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A journey into conflicts and cooperation in humanity's past

Prof. Nam Kim engaged in three public gatherings during his visit to Guam in August. Photo courtesy of Philharmonic Foundation

By Louella Losinio

Nearly five decades after arriving in Guam as a Vietnamese refugee following the Fall of Saigon, Nam Kim returned to the island to share his insights about conflict and warfare through several presentations organized by the Guam Philharmonic Foundation Inc.

Nam Kim, now a professor of anthropology at the University of Wisconsin-Madison, engaged in three public gatherings. At one of his lectures at the Nieves M. Flores Memorial Library in Hagatna, he delivered a thought-provoking talk on "Plumbing Nebulous Depths: Exploring Violence and Warfare in Humanity's Past."

The lecture provided a glimpse into the extensive research that archaeologists have undertaken on this complex topic.


His personal journey is woven with a tapestry of mixed ancestry, marked by a fortuitous evacuation from Saigon in April 1975 during Operation Frequent Wind. This escape, culminating in his arrival in Guam, played a pivotal role in shaping his academic and intellectual pursuits. With a persistent interest in matters of conflict and warfare, he embarked on an exploration into the origins of these phenomena.

During his presentation, Kim embarked on a journey through time, offering insights into the earliest records that showcase forms of conflict within the material record. He drew upon cases and studies from around the world, spanning from the Ice Age to the Modern Day. The heart of his discussion delved into the complex realm of anthropological perspectives on warfare, revealing that there is no simple answer to questions about the origins and nature of conflict.


“For those who are familiar with this topic, from an anthropological perspective, there is no simple answer,” he said. “Everybody has an opinion of how old war is and what is defined as warfare. All of us have an experience with conflict, whether directly or indirectly.”

Kim also discussed the intricate web of motivations behind conflict, ranging from the protection of resources and boundaries to ideas and ideologies. He posed compelling questions about the dawn of warfare and its potential ties to human evolution, using evidence from symbolic artifacts, intricate tools, and cave paintings that spanned vast stretches of time.

Through his research, he challenged conventional notions, suggesting that war and peace are not stark opposites but rather sophisticated expressions of cooperation and identity. He explored how cognitive capabilities, symbolic thinking, and abstract thought have influenced the emergence of complex communication, shared goals, and planned strategies.

“A lot of people say it is peace and cooperation or violence and war,” he said. “Those are dichotomies. Those are two ends, but what I would argue is warfare is actually a sophisticated, informed cooperation. It is a group of people working together for a common perspective or goal. And you have to be able to work together in order to be successful.”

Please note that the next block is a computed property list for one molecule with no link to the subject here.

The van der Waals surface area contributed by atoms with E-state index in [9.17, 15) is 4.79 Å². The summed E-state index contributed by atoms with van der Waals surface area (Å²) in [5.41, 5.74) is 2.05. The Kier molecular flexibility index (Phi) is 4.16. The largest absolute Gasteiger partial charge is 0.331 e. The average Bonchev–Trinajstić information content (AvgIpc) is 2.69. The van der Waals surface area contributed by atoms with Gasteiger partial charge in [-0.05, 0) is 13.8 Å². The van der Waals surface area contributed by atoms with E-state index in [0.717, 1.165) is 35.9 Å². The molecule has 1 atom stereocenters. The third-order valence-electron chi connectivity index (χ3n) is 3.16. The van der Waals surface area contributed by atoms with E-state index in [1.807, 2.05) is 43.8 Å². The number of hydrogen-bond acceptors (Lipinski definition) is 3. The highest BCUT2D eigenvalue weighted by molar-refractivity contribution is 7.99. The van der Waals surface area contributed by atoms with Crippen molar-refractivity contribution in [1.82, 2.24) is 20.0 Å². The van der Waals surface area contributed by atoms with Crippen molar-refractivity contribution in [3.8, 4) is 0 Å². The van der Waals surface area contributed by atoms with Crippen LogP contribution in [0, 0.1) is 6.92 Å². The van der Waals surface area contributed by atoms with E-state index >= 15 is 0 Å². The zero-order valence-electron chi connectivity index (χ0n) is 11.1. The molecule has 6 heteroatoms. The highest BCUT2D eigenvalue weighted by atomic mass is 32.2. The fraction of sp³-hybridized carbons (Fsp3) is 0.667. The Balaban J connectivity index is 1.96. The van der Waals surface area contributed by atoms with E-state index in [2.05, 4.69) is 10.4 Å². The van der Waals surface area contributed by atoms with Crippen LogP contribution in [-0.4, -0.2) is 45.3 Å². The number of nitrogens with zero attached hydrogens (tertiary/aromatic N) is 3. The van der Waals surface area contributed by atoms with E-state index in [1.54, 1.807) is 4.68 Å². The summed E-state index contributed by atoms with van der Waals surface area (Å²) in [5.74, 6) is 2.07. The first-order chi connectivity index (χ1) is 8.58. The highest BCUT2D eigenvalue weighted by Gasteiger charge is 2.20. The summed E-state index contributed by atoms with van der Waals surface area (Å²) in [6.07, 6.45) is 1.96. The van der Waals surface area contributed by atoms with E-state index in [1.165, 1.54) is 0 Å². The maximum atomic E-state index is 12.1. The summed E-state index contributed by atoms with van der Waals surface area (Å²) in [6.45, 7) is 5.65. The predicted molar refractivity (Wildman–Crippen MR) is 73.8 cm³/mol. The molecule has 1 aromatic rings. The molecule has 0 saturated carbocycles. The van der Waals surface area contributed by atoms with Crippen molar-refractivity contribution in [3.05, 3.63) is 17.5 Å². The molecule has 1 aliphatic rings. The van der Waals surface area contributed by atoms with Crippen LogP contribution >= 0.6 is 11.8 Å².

By analyzing artifacts, such as intricate daggers made from bones, and examining behaviors that date back tens of thousands of years, Kim uncovered clues to our shared humanity. He highlighted that while the origins of warfare remain complex and multifaceted, the same cognitive abilities that allowed for peace and cooperation also paved the way for conflict and war.


In his journey through human history, Kim emphasized that the origins of conflict and cooperation are deeply entwined, bound by the intricate threads of human behavior, identity, and the pursuit of common goals.

“There are all kinds of meanings and rituals attached to war. Whether you are talking about societies of the distant past or the modern day. For those who have served in the military, you see elements of the rituals, the elements of certain kinds of practice that are still part of convention and culture,” he said.

He said the transition to behavioral modernity marked a turning point in human history. This marked the emergence of behaviors that necessitated intricate cooperation. He said it's important to note that this didn't imply a shift toward warlike tendencies; rather, it paved the way for what can be described as "super-cooperation."

During this period, humanity's toolkit of behaviors was fully accessible. This meant that the choices weren't limited to conflict alone. Individuals and groups had the capacity to actively pursue paths of peace. The options weren't mutually exclusive—both conflict and cooperation could be embraced, leading to a cyclic interplay between them.

His key argument is that complex cooperation is central not only to the emergence of warfare but also to the rise of "peace fare." These two seemingly opposing concepts developed in tandem. The cognitive ability to work together, coupled with the wide range of behavioral flexibility inherent in humans, lies at the core of these dynamics.

When delving into questions about human behavior, it becomes imperative to study both violence and peacemaking, according to Kim. These aspects are inherently connected. This also means that investigations into reconciliation, altruism, empathy, and their origins are intricately tied to the broader topic of the origins of warfare.

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